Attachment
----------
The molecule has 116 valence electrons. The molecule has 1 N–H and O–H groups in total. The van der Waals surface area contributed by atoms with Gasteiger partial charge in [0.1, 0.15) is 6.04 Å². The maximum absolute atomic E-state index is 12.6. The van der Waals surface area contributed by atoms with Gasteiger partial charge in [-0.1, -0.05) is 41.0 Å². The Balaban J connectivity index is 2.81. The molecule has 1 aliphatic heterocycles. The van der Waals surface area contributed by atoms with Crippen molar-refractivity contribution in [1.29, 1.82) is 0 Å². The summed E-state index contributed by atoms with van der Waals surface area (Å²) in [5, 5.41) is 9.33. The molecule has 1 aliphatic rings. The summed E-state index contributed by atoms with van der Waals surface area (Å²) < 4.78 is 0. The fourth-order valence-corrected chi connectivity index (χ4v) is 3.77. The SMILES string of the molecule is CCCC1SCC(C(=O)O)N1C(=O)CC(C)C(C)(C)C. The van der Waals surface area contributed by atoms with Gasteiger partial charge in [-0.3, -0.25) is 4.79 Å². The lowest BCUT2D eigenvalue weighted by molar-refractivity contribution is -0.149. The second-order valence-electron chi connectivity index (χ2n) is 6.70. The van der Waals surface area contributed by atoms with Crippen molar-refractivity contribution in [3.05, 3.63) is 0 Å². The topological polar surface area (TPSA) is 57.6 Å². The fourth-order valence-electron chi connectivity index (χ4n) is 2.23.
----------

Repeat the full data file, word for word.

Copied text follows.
The molecule has 116 valence electrons. The molecule has 1 N–H and O–H groups in total. The van der Waals surface area contributed by atoms with Gasteiger partial charge in [0.1, 0.15) is 6.04 Å². The maximum absolute atomic E-state index is 12.6. The van der Waals surface area contributed by atoms with Gasteiger partial charge in [-0.1, -0.05) is 41.0 Å². The Balaban J connectivity index is 2.81. The molecule has 1 aliphatic heterocycles. The van der Waals surface area contributed by atoms with Crippen molar-refractivity contribution in [1.29, 1.82) is 0 Å². The summed E-state index contributed by atoms with van der Waals surface area (Å²) in [5, 5.41) is 9.33. The molecule has 1 aliphatic rings. The summed E-state index contributed by atoms with van der Waals surface area (Å²) < 4.78 is 0. The fourth-order valence-corrected chi connectivity index (χ4v) is 3.77. The SMILES string of the molecule is CCCC1SCC(C(=O)O)N1C(=O)CC(C)C(C)(C)C. The van der Waals surface area contributed by atoms with Gasteiger partial charge in [-0.3, -0.25) is 4.79 Å². The lowest BCUT2D eigenvalue weighted by molar-refractivity contribution is -0.149. The second-order valence-electron chi connectivity index (χ2n) is 6.70. The van der Waals surface area contributed by atoms with Crippen molar-refractivity contribution in [3.05, 3.63) is 0 Å². The topological polar surface area (TPSA) is 57.6 Å². The fourth-order valence-electron chi connectivity index (χ4n) is 2.23.